Working With Events

Listening to events with Velocity's @Subscribe annotation is straightforward. You've already seen one such listener, using the ProxyInitializeEvent in your main class. Additional events can be found on the Javadoc.

Creating a listener method

To listen to an event, mark the method with @Subscribe, like shown. This works similarly to annotation-driven event listening in other APIs you may be familiar with; it's the equivalent of Bukkit's/Bungee's @EventHandler and Sponge's @Listener.

@Subscribe
public void onPlayerChat(PlayerChatEvent event) {
	// do stuff
}
Caution! Note that the import is com.velocitypowered.api.event.Subscribe and not in com.google.common.eventbus.

Orders

Every listener has a PostOrder. When an event is fired, the order in which listeners are invoked is defined by their PostOrder. Listeners using PostOrder.FIRST are called first, then EARLY, NORMAL, etc.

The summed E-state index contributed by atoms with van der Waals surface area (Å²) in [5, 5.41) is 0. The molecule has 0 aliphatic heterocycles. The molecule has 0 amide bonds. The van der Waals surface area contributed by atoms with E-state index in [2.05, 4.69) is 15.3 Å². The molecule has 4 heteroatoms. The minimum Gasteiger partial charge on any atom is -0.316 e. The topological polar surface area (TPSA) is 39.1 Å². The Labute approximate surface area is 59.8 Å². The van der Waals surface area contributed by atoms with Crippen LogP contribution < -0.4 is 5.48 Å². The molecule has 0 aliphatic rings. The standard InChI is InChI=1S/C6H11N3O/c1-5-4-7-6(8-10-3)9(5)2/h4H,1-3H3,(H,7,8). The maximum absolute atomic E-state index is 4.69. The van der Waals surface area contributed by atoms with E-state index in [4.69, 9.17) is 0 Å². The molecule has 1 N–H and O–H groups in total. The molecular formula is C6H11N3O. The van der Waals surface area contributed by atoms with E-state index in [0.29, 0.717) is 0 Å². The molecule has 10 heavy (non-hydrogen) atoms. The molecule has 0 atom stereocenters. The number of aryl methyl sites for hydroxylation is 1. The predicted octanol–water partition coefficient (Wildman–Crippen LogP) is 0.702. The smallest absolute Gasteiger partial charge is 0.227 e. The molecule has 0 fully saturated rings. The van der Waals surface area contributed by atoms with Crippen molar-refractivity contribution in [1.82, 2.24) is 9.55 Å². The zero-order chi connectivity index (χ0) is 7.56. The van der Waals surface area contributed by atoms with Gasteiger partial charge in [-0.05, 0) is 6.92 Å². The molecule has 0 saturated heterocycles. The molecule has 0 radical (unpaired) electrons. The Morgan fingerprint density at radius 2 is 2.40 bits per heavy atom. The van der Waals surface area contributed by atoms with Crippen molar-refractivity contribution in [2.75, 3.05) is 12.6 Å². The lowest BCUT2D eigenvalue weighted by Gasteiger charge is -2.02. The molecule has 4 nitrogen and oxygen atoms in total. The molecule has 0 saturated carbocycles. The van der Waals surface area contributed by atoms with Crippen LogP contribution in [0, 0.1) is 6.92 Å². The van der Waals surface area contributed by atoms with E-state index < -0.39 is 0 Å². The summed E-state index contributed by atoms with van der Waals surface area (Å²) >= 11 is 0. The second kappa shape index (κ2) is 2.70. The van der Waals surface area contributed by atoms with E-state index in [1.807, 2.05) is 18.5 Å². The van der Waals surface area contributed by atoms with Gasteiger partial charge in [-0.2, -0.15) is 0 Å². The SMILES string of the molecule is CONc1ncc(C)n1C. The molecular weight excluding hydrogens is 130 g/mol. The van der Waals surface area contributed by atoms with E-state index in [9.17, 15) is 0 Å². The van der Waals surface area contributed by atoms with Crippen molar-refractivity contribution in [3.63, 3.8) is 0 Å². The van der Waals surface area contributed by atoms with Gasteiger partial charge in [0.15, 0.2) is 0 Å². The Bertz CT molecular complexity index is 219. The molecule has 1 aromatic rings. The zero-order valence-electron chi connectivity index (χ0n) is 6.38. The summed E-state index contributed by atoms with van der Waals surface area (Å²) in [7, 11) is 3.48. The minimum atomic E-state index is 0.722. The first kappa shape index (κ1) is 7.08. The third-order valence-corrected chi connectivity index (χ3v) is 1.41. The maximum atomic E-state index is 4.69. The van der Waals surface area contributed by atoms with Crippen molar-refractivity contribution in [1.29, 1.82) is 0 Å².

State the desired order in the @Subscribe annotation:

@Subscribe(order = PostOrder.NORMAL)
public void onPlayerChat(PlayerChatEvent event) {
	// do stuff
}

NORMAL is the default value if you do not specify an order.

Registering listeners

Velocity automatically registers your main plugin class as an event listener. This is handy for initialization and for simple plugins, but for more complex plugins, you will want to separate your event handlers from the main plugin class. To do so, you will need to register with the EventManager any other listeners you have:

The event system supports registering an object as a listener (allowing you to use @Subscribe to mark event handlers) or registering functional listeners.

Registering an object as a listener

server.getEventManager().register(plugin, listener);